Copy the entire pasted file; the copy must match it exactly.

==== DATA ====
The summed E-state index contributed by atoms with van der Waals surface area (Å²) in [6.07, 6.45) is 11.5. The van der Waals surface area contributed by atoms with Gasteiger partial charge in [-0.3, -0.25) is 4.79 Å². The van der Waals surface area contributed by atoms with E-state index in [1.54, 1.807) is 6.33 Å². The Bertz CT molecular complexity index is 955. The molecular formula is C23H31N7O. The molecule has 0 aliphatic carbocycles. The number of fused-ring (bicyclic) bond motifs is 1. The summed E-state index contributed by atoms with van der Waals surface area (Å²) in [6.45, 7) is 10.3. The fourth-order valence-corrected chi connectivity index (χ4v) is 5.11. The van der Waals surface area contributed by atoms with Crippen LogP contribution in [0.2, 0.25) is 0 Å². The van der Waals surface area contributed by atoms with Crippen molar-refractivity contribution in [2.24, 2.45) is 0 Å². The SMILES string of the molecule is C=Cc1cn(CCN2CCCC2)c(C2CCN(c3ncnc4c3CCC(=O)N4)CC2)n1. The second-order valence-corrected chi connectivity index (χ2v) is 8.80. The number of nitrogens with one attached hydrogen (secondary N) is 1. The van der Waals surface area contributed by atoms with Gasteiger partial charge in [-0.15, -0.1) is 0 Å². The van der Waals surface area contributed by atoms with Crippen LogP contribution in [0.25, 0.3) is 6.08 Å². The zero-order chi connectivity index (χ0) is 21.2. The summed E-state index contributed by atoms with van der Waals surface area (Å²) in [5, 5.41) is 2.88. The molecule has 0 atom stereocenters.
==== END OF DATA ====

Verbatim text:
The summed E-state index contributed by atoms with van der Waals surface area (Å²) in [6.07, 6.45) is 11.5. The van der Waals surface area contributed by atoms with Gasteiger partial charge in [-0.3, -0.25) is 4.79 Å². The van der Waals surface area contributed by atoms with E-state index in [1.54, 1.807) is 6.33 Å². The Bertz CT molecular complexity index is 955. The molecular formula is C23H31N7O. The molecule has 0 aliphatic carbocycles. The number of fused-ring (bicyclic) bond motifs is 1. The summed E-state index contributed by atoms with van der Waals surface area (Å²) in [6.45, 7) is 10.3. The fourth-order valence-corrected chi connectivity index (χ4v) is 5.11. The van der Waals surface area contributed by atoms with Crippen LogP contribution in [0.2, 0.25) is 0 Å². The van der Waals surface area contributed by atoms with Crippen molar-refractivity contribution in [2.24, 2.45) is 0 Å². The SMILES string of the molecule is C=Cc1cn(CCN2CCCC2)c(C2CCN(c3ncnc4c3CCC(=O)N4)CC2)n1. The second-order valence-corrected chi connectivity index (χ2v) is 8.80. The number of nitrogens with one attached hydrogen (secondary N) is 1. The van der Waals surface area contributed by atoms with Gasteiger partial charge in [-0.15, -0.1) is 0 Å². The van der Waals surface area contributed by atoms with Crippen LogP contribution in [0.25, 0.3) is 6.08 Å². The zero-order chi connectivity index (χ0) is 21.2. The summed E-state index contributed by atoms with van der Waals surface area (Å²) in [5, 5.41) is 2.88. The molecule has 0 atom stereocenters.